I never considered the ventilation aspect.
 

·
Registered
Joined
·
1,760 Posts
Matt - My brother-in-law had a pistol range in his basement years ago, and it was great fun during the cold winter months. He only shot .38 and smaller, and had a fan fitted in a window to blow out the lead and powder smoke. The window was facing the side yard, and was shielded by shrubbery, so any noise that escaped was muffled a bit more. He also had very understanding neighbors.

It all came to a screeching halt one night when he was trying out some rubber tipped training rounds, and one caught the bullet trap kind of funny, came back and hit my nephew. No injury, no blood or anything, but a scared, screaming little boy who thought he had been shot brought my sister in a hurry, and that was the end of the inddor pistol shooting.

I used to work with a guy years back, whose wife was an international air pistol shooter. They searched for a long time when looking for a house, before they found one that had enough length in the hallway and other rooms, that she could practice at Olympic distances. Hard to argue with his rifle and pistol addiction, when she bought a house specifically for an indoor range.
 

·
Registered
Joined
·
662 Posts
I have a friend who has an underground tube, 8' diameter, flat bottom to walk to the target, 100 yards long, lit at the far end. At the bench end a rock solid bench. About 8' to the south another one 25 yards long for handguns. Same as the other just shorter. Both are built into the basement of his office and extend out under his property.. Next time I go I'll see if I can snap a picture or two. Paul in GINEbraska
 

·
Banned
Joined
·
302 Posts
I grew up in Plymouth New Hampshire. The local Police Department had an indoor pistol range in the basement of the Courthouse, which coincidently was also the Police department. There was a small holding cell in their too. The pistol range had a trap that captured the spent lead in the bottom, which as I recall was full of sand. The Local armory also had an indoor range, although it was not in basement. It was two big doors that opened to expose the bullet trap in the back. We shot .22 rifles in their as part of Boy Scout training. At least living in New. Hampshire this time of year you could shoot indoors.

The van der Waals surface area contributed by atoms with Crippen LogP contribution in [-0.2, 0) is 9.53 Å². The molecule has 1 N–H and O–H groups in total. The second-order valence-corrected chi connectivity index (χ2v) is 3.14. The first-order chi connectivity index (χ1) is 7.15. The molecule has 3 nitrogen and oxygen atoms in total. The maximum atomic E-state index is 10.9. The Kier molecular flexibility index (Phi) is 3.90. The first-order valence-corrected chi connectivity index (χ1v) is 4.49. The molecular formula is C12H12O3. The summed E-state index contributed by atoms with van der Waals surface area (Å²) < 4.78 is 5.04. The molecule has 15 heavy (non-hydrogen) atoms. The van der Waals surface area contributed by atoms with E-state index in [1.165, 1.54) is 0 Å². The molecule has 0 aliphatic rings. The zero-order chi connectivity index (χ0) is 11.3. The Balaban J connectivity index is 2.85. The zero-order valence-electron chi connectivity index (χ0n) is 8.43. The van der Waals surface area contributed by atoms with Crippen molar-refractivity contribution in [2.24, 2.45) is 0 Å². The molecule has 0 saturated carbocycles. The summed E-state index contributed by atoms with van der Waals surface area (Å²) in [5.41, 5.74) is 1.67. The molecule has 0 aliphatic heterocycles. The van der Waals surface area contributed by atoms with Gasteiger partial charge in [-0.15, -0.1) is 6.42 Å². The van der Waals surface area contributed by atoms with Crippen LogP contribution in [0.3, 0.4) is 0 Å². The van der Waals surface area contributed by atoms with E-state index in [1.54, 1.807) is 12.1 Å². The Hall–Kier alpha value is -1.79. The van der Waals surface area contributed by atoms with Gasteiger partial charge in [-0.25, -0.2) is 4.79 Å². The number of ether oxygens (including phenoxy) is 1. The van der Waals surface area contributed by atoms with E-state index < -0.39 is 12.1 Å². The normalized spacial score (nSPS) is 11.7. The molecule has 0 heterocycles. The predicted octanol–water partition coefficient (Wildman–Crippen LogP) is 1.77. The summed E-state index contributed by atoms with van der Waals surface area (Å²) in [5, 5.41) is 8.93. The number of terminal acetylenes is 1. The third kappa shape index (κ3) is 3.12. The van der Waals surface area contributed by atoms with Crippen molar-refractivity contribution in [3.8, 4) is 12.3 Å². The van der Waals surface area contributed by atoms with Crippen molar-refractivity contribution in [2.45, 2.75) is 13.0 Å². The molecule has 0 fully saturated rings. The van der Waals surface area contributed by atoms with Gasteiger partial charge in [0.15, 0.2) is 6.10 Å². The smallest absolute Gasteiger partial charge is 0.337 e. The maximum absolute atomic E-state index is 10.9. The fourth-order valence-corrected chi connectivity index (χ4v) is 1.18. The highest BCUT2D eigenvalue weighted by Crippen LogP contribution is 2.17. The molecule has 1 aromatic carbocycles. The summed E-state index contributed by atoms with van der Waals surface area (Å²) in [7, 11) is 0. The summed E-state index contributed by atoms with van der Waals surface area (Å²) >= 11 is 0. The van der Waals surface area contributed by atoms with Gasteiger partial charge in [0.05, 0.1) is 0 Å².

·
Registered
Joined
·
21,600 Posts
Shooting Sailor,

Like I said it's been a dream of mine but like many of my hair brain ideas, I never completely think them through. I could see how the ricochet incident would scare you straight. I have good neighbors that would probably be over to shoot. The biggest problem would be telling the wife her sewing and laundry room was now a gun range. It ain't gonna happen.
 

·
Registered
Joined
·
1,761 Posts
Discussion Starter #11
Pipe will be less than a foot below ground level. I will dig a hole to put shooting bench level. This will be open to the air, so ventilation should not be a problem. I plan to put tees at 25, ?50, ?75, & 100yds, where as I can walk down, & put target & light in. I understand rifle must be a fair shooter & sighted in for this to work.
 

·
Registered
Joined
·
588 Posts
Gander Mountain had a 100yd underground range at it's headquarters store and warehouse in Wilmont Wisconsin. The property was later sold to a Doll company.
 

·
Registered
Joined
·
604 Posts
Doug,

I have a 50 yard underground range. It is made from pre-formed 3' x 6' concrete sections that are made for cattle crossing under roads. I realize that you want something smaller but the real issue is to have it below the frost line.